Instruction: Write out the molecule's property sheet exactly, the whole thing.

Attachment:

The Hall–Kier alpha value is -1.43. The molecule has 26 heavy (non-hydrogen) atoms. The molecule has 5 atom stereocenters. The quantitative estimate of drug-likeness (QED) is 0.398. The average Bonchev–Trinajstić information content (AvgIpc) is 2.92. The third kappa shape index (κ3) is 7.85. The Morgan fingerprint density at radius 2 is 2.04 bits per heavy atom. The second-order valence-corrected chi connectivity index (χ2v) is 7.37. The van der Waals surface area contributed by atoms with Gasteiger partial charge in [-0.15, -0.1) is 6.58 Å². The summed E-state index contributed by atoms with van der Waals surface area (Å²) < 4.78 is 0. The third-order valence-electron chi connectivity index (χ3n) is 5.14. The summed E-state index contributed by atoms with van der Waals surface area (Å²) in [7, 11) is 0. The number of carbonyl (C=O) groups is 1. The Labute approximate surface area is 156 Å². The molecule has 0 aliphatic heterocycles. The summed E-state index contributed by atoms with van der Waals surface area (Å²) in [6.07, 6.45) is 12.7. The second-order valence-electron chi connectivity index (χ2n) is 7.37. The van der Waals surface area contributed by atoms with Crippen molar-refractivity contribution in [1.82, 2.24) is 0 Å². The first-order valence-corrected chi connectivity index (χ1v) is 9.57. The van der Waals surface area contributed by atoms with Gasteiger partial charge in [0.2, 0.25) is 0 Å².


The Hall–Kier alpha value is -1.43. The molecule has 26 heavy (non-hydrogen) atoms. The molecule has 5 atom stereocenters. The quantitative estimate of drug-likeness (QED) is 0.398. The average Bonchev–Trinajstić information content (AvgIpc) is 2.92. The third kappa shape index (κ3) is 7.85. The Morgan fingerprint density at radius 2 is 2.04 bits per heavy atom. The second-order valence-corrected chi connectivity index (χ2v) is 7.37. The van der Waals surface area contributed by atoms with Gasteiger partial charge in [-0.15, -0.1) is 6.58 Å². The summed E-state index contributed by atoms with van der Waals surface area (Å²) < 4.78 is 0. The third-order valence-electron chi connectivity index (χ3n) is 5.14. The summed E-state index contributed by atoms with van der Waals surface area (Å²) in [7, 11) is 0. The number of carbonyl (C=O) groups is 1. The Labute approximate surface area is 156 Å². The molecule has 0 aliphatic heterocycles. The summed E-state index contributed by atoms with van der Waals surface area (Å²) in [6.07, 6.45) is 12.7. The second-order valence-electron chi connectivity index (χ2n) is 7.37. The van der Waals surface area contributed by atoms with Crippen molar-refractivity contribution in [1.82, 2.24) is 0 Å². The first-order valence-corrected chi connectivity index (χ1v) is 9.57. The van der Waals surface area contributed by atoms with Gasteiger partial charge in [0.2, 0.25) is 0 Å².